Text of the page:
“Now you have got the likes of Lea Tahuhu, Katherine Brunt, Ellyse Perry and Holly Ferling who can get it through at a good clip. Then you have got Meg Lanning, Sarah Taylor, Deandra Dottin who can hit it further than most boys, or some boys, that they play. It is just awesome that we have now got players like that, that promotes and makes the game exciting.”

Sri Lanka captain Shashikala Siriwardena returned to action to lead her side to a convincing 88-run win over South Africa to seal the fifth place in the ICC Women’s World Cup India 2013. In the play-off match at Barabati Stadium in Cuttack on Friday, Sri Lanka posted 244 for seven in its 50 overs.

In reply, South Africa was bowled out for 156 in 40.1 overs. Earlier, Sri Lanka’s total of 244 for seven was built around Chamari Atapattu’s knock (52: 107b, 5x4). The other contributors to the total were Deepika Rasangika (43), Eshani Lokasuriya (43), apart from skipper Siriwardena (44).

For South Africa, Chloe Tryon (2-46) and Marcia Letsoalo (2-36) were the key wicekt-takers. In its reply South Africa slipped to 49 for four by the 16th over and barring a 52-run fifth wicket stand between Shandre Fritz (54: 74b, 7x4) and Dan van Niekerk, there was no worthwhile contribution to the batting.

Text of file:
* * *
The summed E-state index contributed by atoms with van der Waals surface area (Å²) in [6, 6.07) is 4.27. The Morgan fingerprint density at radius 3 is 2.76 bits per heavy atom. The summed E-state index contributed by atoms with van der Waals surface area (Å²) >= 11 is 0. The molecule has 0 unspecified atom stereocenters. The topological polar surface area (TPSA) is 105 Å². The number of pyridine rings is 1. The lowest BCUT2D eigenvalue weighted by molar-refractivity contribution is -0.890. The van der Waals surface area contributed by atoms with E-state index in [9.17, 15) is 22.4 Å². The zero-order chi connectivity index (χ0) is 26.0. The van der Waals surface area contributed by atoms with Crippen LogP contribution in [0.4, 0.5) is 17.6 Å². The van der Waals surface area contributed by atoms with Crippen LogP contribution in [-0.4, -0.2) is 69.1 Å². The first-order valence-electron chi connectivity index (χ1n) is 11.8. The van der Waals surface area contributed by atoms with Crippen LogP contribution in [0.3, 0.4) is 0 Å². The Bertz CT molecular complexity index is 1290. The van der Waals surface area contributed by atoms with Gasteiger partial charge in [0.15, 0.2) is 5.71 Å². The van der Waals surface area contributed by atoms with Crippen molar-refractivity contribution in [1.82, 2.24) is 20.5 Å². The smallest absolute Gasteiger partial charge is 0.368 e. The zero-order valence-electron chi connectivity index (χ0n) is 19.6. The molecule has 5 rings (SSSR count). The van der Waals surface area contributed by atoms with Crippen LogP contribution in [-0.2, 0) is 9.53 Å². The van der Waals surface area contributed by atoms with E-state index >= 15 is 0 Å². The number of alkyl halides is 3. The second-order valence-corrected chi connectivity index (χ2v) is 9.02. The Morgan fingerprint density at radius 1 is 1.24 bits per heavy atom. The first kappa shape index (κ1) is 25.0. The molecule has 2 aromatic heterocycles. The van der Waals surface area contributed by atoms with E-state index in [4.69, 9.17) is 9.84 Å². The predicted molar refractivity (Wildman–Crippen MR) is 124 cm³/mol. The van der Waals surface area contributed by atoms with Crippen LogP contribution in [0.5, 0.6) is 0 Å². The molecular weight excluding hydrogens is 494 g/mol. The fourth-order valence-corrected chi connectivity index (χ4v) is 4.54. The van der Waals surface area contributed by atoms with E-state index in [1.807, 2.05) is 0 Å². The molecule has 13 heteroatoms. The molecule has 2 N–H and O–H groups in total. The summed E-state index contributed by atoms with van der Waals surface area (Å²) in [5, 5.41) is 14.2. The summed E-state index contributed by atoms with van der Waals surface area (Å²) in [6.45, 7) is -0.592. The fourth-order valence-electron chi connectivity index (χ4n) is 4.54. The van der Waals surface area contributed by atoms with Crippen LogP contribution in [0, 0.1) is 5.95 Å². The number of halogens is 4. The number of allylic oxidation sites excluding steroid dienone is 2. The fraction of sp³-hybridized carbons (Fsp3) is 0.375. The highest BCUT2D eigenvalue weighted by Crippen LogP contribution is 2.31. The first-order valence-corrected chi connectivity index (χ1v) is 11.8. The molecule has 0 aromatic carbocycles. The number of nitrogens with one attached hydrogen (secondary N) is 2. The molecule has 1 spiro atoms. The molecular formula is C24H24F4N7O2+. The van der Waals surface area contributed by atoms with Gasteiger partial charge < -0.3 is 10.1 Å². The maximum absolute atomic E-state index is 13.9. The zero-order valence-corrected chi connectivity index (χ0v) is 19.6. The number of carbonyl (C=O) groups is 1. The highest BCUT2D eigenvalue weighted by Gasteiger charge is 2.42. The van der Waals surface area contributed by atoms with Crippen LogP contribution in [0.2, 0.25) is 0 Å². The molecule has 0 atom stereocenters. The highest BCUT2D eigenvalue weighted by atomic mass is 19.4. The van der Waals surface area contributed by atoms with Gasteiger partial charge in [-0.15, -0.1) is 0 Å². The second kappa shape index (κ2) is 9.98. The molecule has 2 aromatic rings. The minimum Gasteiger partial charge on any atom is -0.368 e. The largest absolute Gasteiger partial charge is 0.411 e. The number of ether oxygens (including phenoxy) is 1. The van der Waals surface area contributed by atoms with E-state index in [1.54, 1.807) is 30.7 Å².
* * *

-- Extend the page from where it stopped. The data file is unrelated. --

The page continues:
For Sri Lanka, skipper Siriwardena (4-32) was the chief wicket-taker while former captain Chamni Seneviratna (2-35) and Sripali Weerakkody (2-15) were the other key wicket-takers for Sri Lanka. A delighted Siriwardena hailed her team for coming back strongly after losing in the final Super Sixes match against the same side on Wednesday.

“Myself, Deepika, Atapattu and Kaushalya did well to come back in this game after the loss against South Africa. We showed that we could perform when it mattered,”' said Siriwardena.

Despite being down with fever Siriwardena battled hard in her knock on Friday as she was keen to prove a point. “It was a chance for us to prove we could be fifth in the World rankings, so I was very keen to play despite being sick and the players backed me.

“There are a few seniors who have been playing since 1997 and 2002. They were all waiting for a moment like this. It is a proud moment for us to have finished fifth, we are all really happy.” Loss of early wickets did not force Siriwardena to panic.

“I was nervous when we lost two early wickets. We included a specialist opener today to strengthen our batting but it didn’t work. Thankfully for us Deepika and Atapattu did well, and when I went to the crease, I just wanted to rotate the strike. I struggled initially but once I got myself in, I could play shots.”

Siriwardena credited her side for finishing the tournament on a high. “I think our bowling and fielding is well equipped, we may not have pace, but I’m sure they have been competent enough. Our main problem has been our batting, they haven’t given us a platform most times, so it would be unfair to blame the bowlers.